(It is the last day of camp, and the campers are even more unruly than usual. They have spent the last 30 minutes putting foam stickers everywhere, and I do mean everywhere.)

Me: “Okay, guys and gals! Your parents will be here to pick you up soon, so let’s clean up a bit and get these stickers off the floor.”

Camper: *eye roll* “I don’t understand why we have to pick this up. This is camp!”

Me: “Well, the other counselors and I didn’t put stickers all over the floor. Do you expect us to pick this up?”

Camper: “Yes! This is camp! We’re not at home, we’re at camp! We shouldn’t have to clean up after ourselves! That’s YOUR job!”

Me: *jawdrop*

Always Handle Grown Ups With Kid Gloves

| Colorado, USA | Bizarre, Family & Kids

(I am a head counselor at a camp. It is the end of the session and checkout doesn’t start until 5pm. The following takes place around 3pm. My boss radios up that a parent has shown up unexpectedly. I scramble to gather the kids, their belongings and final paperwork before heading to the parents.)

Parent #1: *fuming* “Well, it’s about time! We were supposed to leave by 2:30!”

Me: “Okay, I’m sorry this is taking a while. We’re just trying to get the last pieces of paperwork together. In the future, if you need to check out early, you can note it on the checkout form you filled out at the beginning of camp and—”

Parent #1: “Well, we called and confirmed we could be here early!”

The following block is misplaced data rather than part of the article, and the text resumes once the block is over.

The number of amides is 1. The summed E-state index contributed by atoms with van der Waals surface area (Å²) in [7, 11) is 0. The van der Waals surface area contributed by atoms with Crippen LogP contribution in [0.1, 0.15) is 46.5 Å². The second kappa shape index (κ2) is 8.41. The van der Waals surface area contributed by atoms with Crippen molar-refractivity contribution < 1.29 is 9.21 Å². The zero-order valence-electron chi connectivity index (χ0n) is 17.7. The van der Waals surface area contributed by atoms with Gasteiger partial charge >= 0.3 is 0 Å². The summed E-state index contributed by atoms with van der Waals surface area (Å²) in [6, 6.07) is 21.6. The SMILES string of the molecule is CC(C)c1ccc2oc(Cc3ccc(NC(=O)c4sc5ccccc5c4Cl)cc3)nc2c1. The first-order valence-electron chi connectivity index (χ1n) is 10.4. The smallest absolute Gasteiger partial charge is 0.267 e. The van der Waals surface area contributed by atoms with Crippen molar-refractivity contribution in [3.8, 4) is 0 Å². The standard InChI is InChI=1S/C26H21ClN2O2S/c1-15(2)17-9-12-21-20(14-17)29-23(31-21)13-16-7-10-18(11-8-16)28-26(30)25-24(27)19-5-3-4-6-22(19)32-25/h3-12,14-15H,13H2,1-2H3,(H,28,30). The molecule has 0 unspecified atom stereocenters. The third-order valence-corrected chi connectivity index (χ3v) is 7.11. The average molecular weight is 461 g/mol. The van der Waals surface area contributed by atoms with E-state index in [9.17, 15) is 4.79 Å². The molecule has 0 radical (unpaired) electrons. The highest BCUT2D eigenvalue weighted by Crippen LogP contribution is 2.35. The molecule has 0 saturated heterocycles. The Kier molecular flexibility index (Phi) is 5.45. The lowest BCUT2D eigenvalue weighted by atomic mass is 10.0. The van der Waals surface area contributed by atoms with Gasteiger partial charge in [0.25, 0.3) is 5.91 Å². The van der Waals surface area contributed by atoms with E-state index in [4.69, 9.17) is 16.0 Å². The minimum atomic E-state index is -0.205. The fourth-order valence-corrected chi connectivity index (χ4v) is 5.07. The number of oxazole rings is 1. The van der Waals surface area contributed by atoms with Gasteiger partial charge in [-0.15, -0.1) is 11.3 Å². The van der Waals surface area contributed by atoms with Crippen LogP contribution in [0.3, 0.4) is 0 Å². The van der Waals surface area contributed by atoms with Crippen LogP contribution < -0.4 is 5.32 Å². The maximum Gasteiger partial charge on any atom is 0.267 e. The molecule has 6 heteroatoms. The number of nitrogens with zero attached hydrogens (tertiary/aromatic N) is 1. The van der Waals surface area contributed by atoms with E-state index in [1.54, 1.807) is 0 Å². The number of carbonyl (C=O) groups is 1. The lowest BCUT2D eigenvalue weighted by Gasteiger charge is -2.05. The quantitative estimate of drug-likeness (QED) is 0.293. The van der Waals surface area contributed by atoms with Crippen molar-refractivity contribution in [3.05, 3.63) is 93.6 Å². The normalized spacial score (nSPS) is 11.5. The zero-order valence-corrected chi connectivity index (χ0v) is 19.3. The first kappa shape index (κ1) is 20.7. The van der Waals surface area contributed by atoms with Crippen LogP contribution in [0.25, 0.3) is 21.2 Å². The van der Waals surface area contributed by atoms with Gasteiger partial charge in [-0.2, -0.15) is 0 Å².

Me: “Oh? Who did you confirm with? I’m sorry for the mix-up. They should have passed that info along and we could have—”

Parent #1: “Well, we left a message.”

Me: “Who did you confirm with that we got your message? Did you make verbal contact with anyone?”

Parent #1: “WE. LEFT. A. MESSAGE.”

Me: “I’m sorry, but we don’t always get a chance to check our messages. Next time, it would be better if you tried again until you made verbal contact with—”

Parent #1: *clamps her hands over her ears* “NO! NO! NO! I DON’T WANT TO FIGHT! NO FIGHTING! NO FIGHTING! [Camp Name] RULE: NO FIGHTING!”

Me: “Ma’am, I’m not trying to fight with you. I’m just letting you know how we can make early check out easier—”

Parent #1: “NO! NO, NO, NO, NO, NO FIGHTING!” *walks away from me*

(I turn to the other parent and begin explaining things to him.)

Me: “For future reference, if you fill out the early check out form we can have all the paperwork ready and your camper’s belongings set aside instead of buried in the trailer—”

(At this point, the other parent turns away from me, walks over to the trailer, opens it up and starts throwing other campers’ bags out into the dirt.)

Me: “Sir, you can’t be in there! I will help you find your camper’s belongings as soon as we finish the checkout paperwork!”

Parent #1: “THIS IS SO STUPID!”

Parent #2: “This is utter B***S***!”


Me: “If you would let me explain I would be happy to help you—”


(Fortunately, my boss comes over. He tells them the same thing I’ve been telling them. Surprisingly, their response is the complete opposite.)

Parent #1: *to my boss* “OH! Well why didn’t you just say so?” *signs the paperwork* “Have a good day!”

The Cuss-tomer Is Always Right

| USA | Family & Kids, Language & Words, Top

(A mother storms into our day camp. She’s holding her five-year-old son by the arm.)

Mom: “My son said the F-word last night after coming home from YOUR day camp. I will NOT have a bunch of unprofessional teenagers setting bad examples for my child!”

Me: “I’m so sorry, ma’am. I have no idea which employee could have said that, but I will definitely call a meeting with all of our counselors to discuss this.”

Mom: “Yeah, you’d better. I should have all of you fired, really!”

(She turns to leave, but as she walks away she drops her sunglasses.)

Mom: “Oh, f***!”